Malaysia: End harassment of student activists

Malaysia: End harassment of student activists - Civic Space

Malaysian authorities must end the harassment of leaders of the University of Malaya Association of New Youth (UMANY), said ARTICLE 19. UMANY committee members are being investigated in relation to a Facebook post concerning the Agong (King), and a former leader has been arrested. The student group faces potential disciplinary action by the university and criminal penalties by state authorities.

“At a time of heightened political uncertainty, it is essential that Malaysians can discuss and critique the actions of the country’s leaders,” said Nalini Elumalai, ARTICLE 19’s Malaysia Programme Officer. “These students have been targeted merely for expressing their opinions about the news of the day.”

On 31 October, UMANY published a Facebook post titled, “YDPA Should Not Interfere In National Affairs”, using an abbreviation for Yang di-Pertuan Agong, the formal title of the king. The post was published on the English and Chinese-language UMANY Facebook accounts. The post was a response to a decision by the Agong to reject a request by Prime Minister Muhyiddin Yassin to declare a state of emergency in response to a resurgence of COVID-19 cases in the country. UMANY also criticised the Agong’s intervention in parliamentary affairs by urging MPs to fully support the government’s proposed 2021 budget.

According to UMANY, since the post was published its members have been threatened and harassed online. Women members have reported sexual harassment.

On 1 November, University of Malaya (UM) launched a probe of the student group in relation to the Facebook posts. On 5 November, police summoned UMANY President Yap Wen Qing and Vice President Tan Li Yuan for questioning under section 4(1) of the Sedition Act 1948 and section 233 of the Communications and Multimedia Act 1998. Section 4(1) of the Sedition Act carries a penalty of up to three years’ imprisonment—or five years for second-time offenders—and section 233 of the Communications and Multimedia Act 1998 carries a penalty of up to one year’s imprisonment. ARTICLE 19 has repeatedly called on the Malaysia government to repeal the Sedition Act and reform the Communications and Multimedia Act, both of which have often been used to prosecute critics and restrict freedom of expression in Malaysia.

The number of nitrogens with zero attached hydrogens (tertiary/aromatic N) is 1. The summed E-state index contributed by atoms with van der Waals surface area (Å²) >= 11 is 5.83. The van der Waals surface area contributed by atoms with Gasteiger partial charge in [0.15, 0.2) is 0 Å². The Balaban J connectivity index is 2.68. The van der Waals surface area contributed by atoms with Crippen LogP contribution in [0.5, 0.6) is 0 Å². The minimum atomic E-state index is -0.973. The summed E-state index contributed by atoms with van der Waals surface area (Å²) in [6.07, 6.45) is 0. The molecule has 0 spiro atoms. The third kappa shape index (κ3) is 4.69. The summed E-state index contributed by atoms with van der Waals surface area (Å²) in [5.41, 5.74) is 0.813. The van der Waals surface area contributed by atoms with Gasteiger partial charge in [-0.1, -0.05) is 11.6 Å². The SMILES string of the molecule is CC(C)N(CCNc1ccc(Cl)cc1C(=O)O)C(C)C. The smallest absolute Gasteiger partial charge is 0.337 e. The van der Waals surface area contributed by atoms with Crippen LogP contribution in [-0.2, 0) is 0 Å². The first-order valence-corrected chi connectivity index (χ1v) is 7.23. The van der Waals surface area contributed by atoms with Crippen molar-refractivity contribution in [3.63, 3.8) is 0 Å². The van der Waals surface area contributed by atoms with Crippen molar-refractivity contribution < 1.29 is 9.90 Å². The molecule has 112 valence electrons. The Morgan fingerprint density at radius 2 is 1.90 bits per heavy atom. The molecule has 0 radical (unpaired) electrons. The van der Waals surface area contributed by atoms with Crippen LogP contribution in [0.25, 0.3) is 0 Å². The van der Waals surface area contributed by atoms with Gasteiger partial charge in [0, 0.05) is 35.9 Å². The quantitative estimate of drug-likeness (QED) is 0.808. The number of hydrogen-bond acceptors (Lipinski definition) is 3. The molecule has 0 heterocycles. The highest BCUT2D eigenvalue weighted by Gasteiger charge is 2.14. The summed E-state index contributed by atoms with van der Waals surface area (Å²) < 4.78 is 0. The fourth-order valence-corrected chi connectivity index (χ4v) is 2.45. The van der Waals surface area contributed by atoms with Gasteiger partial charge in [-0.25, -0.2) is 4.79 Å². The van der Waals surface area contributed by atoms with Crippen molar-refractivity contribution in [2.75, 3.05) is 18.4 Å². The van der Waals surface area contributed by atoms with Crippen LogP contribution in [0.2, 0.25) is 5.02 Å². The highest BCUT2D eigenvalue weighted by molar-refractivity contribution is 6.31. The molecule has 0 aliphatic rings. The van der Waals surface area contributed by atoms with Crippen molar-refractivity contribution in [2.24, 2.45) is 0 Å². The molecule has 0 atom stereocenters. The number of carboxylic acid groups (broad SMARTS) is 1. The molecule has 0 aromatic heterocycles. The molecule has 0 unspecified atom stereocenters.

On 7 November, police sought to search Yap Wen Qing’s home in Petaling Jaya. Ex-president of UMANY Wong Yan Ke was present at the time and broadcast video of the police officers on Facebook Live. He was handcuffed and arrested under section 186 of the Penal Code for obstructing police officers. The following day, Yan Ke was released on police bail. The police did not return Yan Ke’s mobile phone, which remains in the possession of the authorities.

In October, police opened investigations into at least four individuals under the Sedition Act and Communications and Multimedia Act in relation to social media posts about the Agong (King) and Malay royals.

In General Comment No. 34, the UN Human Rights Committee asserted that speech of a political nature enjoys heightened protection, emphasising that ‘in circumstances of public debate concerning public figures in the political domain and public institutions, the value placed by the Covenant upon uninhibited expression is particularly high’. The Committee specifically warned against the application of laws to prohibit criticism of royalty.

“Malaysia authorities are wielding the Sedition Act and Communication and Multimedia Act in an arbitrary manner to shield Malaysian royalty from criticism,” said Nalini Elumalai, ARTICLE 19’s Malaysia Programme Officer. “At this point, the threshold for seditious conduct has been set so low as to render it meaningless.”

For more information, contact:

Nalini Elumalai, Malaysia Program Officer at ARTICLE 19, +60 1136535927.

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